“We knew we had a winner with Apache Cassandra.”
– Dave Cocca VP Engineering at Retailigence
Dave Cocca VP Engineering at Retailigence
Retailigence provides local retail product availability and price information through an API to consumer applications, mobile applications, and mobile ad solutions. We provide retailers with more foot-traffic with stronger purchase intent, and brands with an added “path-to-purchase” layer to their brand advertising. Retailigence analytics also gives brands and retailers insight to the needs of consumers searching for products when they are “out and about”.
I am VP of Engineering, responsible for the design and development of Retailigence’s software solutions. I manage the technology team at Retailigence which consists of IT and QA specialists, data and Software engineers in three countries.
Making sure you are always in stock with Cassandra
We use Cassandra as our primary data-store behind our API. We store product and availability data for tens of millions of products in hundreds of thousands of locations as well as user behavior and search history. We began using Cassandra version 1.1.1. Currently we are using version 1.2.8 in production, and 2.0.3 in development.
We are currently using Hector as a Java client to Cassandra. We are very excited about the improvements made in Cassandra 2.x and the addition of the DataStax Java driver and CQL 3.0. We plan to use both in the near future.
A journey from MySQL to MongoDB to Cassandra
We began as a MySQL solution in our alpha days. MySQL quickly became a bottle-neck for us as we amassed large amounts of retail data in a short period of time. We scaled our hardware as vertically as possible. Tuned our code, the servers, and our work-load in order to keep things running smoothly. Eventually we had nothing left to tune.
We evaluated many different technologies, and short-listed Cassandra and MongoDB as candidates to move forward. MongoDB was chosen at the time because it was the path of least resistance based on our code-base, and Cassandra was seen as a greater risk due to its infancy at the time (0.6.3).
We used MongoDB for approximately 1 year before we were forced to re-evaluate our selection. MongoDB’s global write lock significantly impacted our ability to scale further without significantly increasing our investment in hardware, and significantly adding complexity to our deployment and code-base. At this point Cassandra looked much more attractive to us than it did in the past. A prototype was created along with a barrage of load and stress tests to put it through its paces based on our data-sets and access patterns. We were very pleased with performance predictability even under a punishing read/write load. Overall read performance was less than we were used to, but write performance was beyond our expectations. In our experience, writes are much more difficult to scale horizontally than reads, and our workload is very write heavy. Through tuning of our read patterns, de-normalization of data and replication, we were able to reduce the effect that longer reads would have on our product. Based on our needs, we knew we had a winner with Apache Cassandra.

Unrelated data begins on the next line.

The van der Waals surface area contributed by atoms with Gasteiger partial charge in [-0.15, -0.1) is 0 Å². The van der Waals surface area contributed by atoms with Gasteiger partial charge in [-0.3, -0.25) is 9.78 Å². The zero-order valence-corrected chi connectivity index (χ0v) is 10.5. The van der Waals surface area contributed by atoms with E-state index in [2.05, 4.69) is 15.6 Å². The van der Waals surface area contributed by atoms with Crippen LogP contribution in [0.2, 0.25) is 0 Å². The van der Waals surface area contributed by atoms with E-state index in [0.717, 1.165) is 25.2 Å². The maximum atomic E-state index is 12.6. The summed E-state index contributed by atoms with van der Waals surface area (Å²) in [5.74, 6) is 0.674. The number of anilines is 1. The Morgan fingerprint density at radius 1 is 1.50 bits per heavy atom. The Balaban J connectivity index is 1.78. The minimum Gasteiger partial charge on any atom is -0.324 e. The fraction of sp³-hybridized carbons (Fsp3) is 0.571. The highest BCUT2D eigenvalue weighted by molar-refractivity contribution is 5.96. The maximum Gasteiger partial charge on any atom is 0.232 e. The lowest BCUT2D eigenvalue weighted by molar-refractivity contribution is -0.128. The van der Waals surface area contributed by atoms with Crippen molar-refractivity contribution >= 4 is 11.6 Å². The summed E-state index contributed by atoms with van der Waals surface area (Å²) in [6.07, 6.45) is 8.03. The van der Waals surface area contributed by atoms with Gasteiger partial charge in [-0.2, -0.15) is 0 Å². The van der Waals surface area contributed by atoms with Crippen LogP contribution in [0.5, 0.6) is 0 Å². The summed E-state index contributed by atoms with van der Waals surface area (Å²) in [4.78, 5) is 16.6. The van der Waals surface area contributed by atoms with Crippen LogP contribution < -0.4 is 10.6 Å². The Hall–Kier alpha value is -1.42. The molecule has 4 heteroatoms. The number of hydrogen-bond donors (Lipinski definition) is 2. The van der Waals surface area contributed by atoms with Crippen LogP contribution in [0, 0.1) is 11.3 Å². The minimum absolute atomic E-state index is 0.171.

Evolving nodes to meet demand
We have 3 data-centers in 3 counties. Most of our Cassandra nodes have SSDs (Solid State Drives). In terms of data, we have 300+ retailers, 100k+ retail locations, 10m+ products which amounts to close to 7.5B inventory records. We currently have about 6 Cassandra nodes per data-center. Over the last two years we have added new nodes to meet data-demands, as well as remove nodes to consolidate them to larger servers due to the availability of larger SSDs and virtual nodes which became available in Cassandra 1.2.
Words of wisdom
Don’t be afraid to de-normalize. Forget everything you’ve ever learned about first normal form. Think about your data access patterns and model your data the way you will use it. Experiment. Don’t expect to get the data-model right the first time.
SSDs are highly recommended for performance. Familiarize yourself with wide-row-indexing techniques for searching. Determine and use the least consistent consistency level that your application can correctly handle (one size doesn’t fit all in this category).
And don’t forget to run nodetool repair on all of your keyspaces!
A helping community
Cassandra is a moving target. Much has changed since 1.1.1. We keep ourselves up to date by reading community forums, tutorials, retrospectives, etc. Planet Cassandra is required daily reading. If we run into a problem we turn to the community forums for insight. If the community was not as active as it is, I don’t think we would have been able to achieve what we have using Cassandra